supplier is placed into a role where they could create work for
themselves. Consider a supplier that has been given the
responsibility of strategic planning and recommending of IT
systems for an organization. If that supplier also made or
developed IT systems, then there may be speculation by the
organization when the supplier recommends its own products
for upgrades. The question may be asked: “Are the upgrades
really needed or is the recommendation based more on a
desire to generate additional business”? In general, functions
are less likely to be outsourced as the potential for conflicts of
interest increases (Graham, 1996).
The degree of uncertainty is the last factor. If the
environment or disposition of a function is highly uncertain
it may be more difficult to successfully outsource that
function; especially at a fair rate into a firm long-term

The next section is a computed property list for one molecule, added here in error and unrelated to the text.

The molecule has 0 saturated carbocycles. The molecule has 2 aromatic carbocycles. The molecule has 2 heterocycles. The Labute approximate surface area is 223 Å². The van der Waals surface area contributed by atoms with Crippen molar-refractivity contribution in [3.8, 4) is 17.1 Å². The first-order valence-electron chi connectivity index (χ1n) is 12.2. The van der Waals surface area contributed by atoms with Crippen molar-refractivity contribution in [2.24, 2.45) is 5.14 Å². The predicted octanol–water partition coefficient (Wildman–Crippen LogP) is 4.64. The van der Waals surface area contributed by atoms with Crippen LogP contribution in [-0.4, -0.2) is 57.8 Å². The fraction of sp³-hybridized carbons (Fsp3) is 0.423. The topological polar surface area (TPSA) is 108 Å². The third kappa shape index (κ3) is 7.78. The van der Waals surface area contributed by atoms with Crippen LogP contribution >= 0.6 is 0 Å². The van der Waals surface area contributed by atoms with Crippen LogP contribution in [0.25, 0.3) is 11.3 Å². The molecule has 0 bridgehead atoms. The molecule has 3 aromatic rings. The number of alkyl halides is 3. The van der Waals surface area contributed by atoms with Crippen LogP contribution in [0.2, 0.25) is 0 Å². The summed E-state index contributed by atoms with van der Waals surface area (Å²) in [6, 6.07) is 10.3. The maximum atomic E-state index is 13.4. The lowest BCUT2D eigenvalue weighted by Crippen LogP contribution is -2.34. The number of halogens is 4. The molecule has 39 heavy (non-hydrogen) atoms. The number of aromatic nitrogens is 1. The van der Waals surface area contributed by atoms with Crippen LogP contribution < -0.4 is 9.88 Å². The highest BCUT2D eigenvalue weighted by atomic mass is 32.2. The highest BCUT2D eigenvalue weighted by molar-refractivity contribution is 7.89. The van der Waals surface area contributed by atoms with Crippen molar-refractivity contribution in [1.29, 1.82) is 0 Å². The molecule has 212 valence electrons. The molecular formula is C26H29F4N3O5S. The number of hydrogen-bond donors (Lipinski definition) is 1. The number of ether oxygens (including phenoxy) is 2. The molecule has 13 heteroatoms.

contract. When the inputs, requirements, or costs associated
with a function are uncertain, a potential supplier will have a
difficult time assessing what is a fair price to charge.
Consequently, they will demand a higher rate to assume the
extra risk. In addition to higher rates, there are likely to be
more problems with such functions during the course of the
arrangement. Greater uncertainty may also make it more
difficult to define the requirements and expectations. In
cultures where formal arrangements are the norm, loose
definition often results in change orders, unexpected costs,
and sometimes a negative impact on relationships. In general,
successful outsourcing of highly uncertain functions is more
difficult.
Multivariate analyses of the literature
In this section we report on the cross-tabulation and the